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The global supply chain crisis is only getting worse with each passing week, but things are about to get much more nightmarish than most people can imagine. In today’s video, we are going to expose what is really driving this unprecedented shipping crisis that is impacting multiple economies across the globe and pushing inflation to record levels. As we move closer to the end of the year and the busy holiday shopping season, we’re already witnessing businesses’ desperation as supply dries up while consumer demand skyrockets. For their part, consumers are having to deal with increasingly emptier shelves and soaring prices. Meanwhile, government measures seem to only add more fuel to the fire as central banks assume this crisis is only a temporary blip, and continue to announce stimulus plans that are bound to aggravate supply and demand imbalances.
On the flip side of the coin, shipping companies are making massive profits as freight costs hit “stratospheric” levels. On the US west coast, the ports of Los Angeles and Long Beach are facing a backlog of at least 500,000 containers stuck in 75 immense cargo ships waiting for a berth. All of these containers were supposed to be carrying other goods to the other side of the ocean by now. But instead, they’re waiting up to a week to get unloaded. Many shipping companies are preferring to make the return trip with empty containers rather than waiting for them to get loaded in US ports and shipped back again.
As Peter Sands from the Baltic and International Maritime Council explained in a recent report, “years of low freight rates resulting in rigorous cost-cutting by carriers have left them in a great position to maximize profits now that the market has turned.” Now that shipping prices rose to sky-highs, this inflated market structure is here to stay.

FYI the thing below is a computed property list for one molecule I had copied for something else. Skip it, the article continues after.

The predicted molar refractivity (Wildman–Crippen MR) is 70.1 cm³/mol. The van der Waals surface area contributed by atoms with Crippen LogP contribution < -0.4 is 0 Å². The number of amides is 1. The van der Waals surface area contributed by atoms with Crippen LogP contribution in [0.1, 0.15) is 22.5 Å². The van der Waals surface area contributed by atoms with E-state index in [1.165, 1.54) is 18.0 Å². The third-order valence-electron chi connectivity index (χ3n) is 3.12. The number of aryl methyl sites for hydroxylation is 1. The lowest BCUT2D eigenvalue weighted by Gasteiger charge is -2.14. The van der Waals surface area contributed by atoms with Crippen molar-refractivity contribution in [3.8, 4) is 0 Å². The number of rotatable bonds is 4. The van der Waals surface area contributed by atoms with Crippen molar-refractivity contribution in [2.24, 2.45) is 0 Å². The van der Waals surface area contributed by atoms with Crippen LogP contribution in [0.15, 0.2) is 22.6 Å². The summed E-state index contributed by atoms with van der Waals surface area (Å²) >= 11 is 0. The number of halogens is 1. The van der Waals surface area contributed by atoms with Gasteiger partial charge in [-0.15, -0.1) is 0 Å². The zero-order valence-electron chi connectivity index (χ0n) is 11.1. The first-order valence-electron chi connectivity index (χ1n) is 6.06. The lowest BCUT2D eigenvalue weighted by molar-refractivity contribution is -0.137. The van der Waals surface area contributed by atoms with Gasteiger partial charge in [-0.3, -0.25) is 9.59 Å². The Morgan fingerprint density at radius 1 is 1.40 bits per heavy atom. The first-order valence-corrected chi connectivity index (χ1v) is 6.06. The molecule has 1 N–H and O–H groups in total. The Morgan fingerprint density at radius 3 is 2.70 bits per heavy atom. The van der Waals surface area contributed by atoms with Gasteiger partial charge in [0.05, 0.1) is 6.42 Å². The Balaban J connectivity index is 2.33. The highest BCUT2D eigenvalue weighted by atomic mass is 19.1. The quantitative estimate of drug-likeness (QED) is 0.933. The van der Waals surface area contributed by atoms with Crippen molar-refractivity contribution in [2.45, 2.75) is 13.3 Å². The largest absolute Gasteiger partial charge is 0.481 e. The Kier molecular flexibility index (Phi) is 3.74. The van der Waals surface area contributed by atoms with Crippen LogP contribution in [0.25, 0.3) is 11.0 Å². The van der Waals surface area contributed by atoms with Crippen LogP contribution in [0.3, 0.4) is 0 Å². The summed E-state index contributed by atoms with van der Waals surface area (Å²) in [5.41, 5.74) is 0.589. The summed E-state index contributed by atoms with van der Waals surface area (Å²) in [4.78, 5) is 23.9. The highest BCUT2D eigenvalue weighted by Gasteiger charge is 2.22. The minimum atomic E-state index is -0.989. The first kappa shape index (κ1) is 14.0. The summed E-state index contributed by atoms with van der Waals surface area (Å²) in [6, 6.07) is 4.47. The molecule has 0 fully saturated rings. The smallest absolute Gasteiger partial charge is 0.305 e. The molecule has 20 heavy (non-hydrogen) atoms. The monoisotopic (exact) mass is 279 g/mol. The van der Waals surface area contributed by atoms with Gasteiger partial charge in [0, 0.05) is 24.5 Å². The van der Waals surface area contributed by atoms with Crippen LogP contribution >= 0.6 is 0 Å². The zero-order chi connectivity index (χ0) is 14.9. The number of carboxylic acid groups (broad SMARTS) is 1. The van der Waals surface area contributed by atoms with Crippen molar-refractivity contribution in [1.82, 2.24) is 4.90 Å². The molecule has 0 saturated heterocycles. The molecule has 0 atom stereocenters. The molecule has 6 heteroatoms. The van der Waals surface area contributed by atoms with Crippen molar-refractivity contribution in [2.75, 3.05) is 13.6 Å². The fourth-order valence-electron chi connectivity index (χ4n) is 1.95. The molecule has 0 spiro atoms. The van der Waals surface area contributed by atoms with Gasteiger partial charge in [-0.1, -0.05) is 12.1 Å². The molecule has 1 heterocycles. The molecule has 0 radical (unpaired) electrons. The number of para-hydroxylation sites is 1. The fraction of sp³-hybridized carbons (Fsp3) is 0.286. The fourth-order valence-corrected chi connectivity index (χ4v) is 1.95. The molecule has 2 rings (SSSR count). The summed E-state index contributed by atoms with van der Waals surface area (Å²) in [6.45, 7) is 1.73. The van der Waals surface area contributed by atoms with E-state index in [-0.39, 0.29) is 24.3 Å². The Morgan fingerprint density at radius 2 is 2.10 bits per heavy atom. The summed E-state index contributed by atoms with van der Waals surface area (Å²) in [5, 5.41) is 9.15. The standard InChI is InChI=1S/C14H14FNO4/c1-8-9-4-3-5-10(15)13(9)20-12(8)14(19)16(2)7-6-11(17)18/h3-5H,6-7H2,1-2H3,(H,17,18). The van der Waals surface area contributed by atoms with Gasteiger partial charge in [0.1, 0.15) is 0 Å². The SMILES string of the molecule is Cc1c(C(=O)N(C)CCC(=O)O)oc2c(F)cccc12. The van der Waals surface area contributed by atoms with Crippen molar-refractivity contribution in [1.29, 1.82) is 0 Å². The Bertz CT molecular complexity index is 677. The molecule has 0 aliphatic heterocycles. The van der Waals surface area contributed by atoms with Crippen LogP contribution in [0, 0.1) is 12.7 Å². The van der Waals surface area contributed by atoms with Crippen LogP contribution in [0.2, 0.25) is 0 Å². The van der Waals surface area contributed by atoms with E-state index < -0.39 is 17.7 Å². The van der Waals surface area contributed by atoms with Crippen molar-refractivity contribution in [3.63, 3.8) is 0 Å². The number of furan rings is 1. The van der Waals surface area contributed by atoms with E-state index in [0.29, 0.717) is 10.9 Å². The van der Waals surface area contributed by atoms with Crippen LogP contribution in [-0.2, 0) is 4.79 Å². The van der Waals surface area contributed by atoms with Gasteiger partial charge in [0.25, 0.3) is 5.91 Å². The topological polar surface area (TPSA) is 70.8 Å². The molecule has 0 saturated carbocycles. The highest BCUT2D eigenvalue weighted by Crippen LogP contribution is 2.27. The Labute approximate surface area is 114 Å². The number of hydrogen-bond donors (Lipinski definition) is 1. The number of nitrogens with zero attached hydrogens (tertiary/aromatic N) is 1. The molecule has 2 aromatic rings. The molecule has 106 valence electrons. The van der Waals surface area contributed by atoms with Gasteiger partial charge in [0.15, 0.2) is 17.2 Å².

In normal times, an uptick in consumer demand would be a positive outcome for everyone: raw material producers, manufacturers, carriers, shippers, and retailers alike. But in such troubled times, this was all a death blow to global supply chains. As Rabobank’s Michael Every underlined in a recent analysis, “due to misplaced global capacity, high export volumes cannot be moved fast enough, intermediate goods cannot reach processors in time, and everybody is fighting to get a container spot on the ships available”. “Ports cannot handle the throughput given the backlog of containers that are still waiting to be shipped inland or loaded on a delayed boat. It is not by chance that congestion hit record peaks at the same time in Los Angeles – Long beach, and in the main ports in China, the two main poles of transpacific trade,” he added.
At this moment, in Shangai and Ningbo ports there are 154 cargo ships with over one million containers waiting to unload. And now China is facing a widespread energy crisis that is only inflaming this situation. Power-cuts are taking the operations of several Chinese companies down, with many only opening 3 days a week. That is causing a major slowdown in production, shortages, further delays in loading, and making problems worse overall.
If a major conflict between the US and China arises ‘unexpectedly’, both nations could use their market size to force shipping companies to change pricing, they could hike shipping costs even more, refuse to take goods coming from foreign ships or ports, refuse to export goods for enemy nations, remove navy protections in some trade lines or force the costs of their patrols onto others, and the list of offensives goes on and on. It goes without saying that any of these measures would wreak havoc on global shipping and the global economy. “If history is a guide, geopolitics is a tsunami, and soon things will look very different on both the surface and at the deepest depths of the shipping industry and the global economy. Much we take as normal today could become flotsam and jetsam,” warned Every.
If there’s something we learned from the health crisis is that global events can escalate very quickly and the most unthinkable scenarios can become a reality faster than people can assimilate what is truly going on. The current shipping crisis is rapidly evolving into a geopolitical issue instead of a market issue, and many ports are likely to be caught up in that storm. What we’ve seen so far is just the very beginning of a much deeper crisis that will likely result in permanently broken supply chains, a collapsing container market, extensive shortages, prolonged delays, and a lot of turbulence on land and at the sea. Now more than ever it’s time to get ready for what is coming next because in the coming months we might not have that opportunity anymore.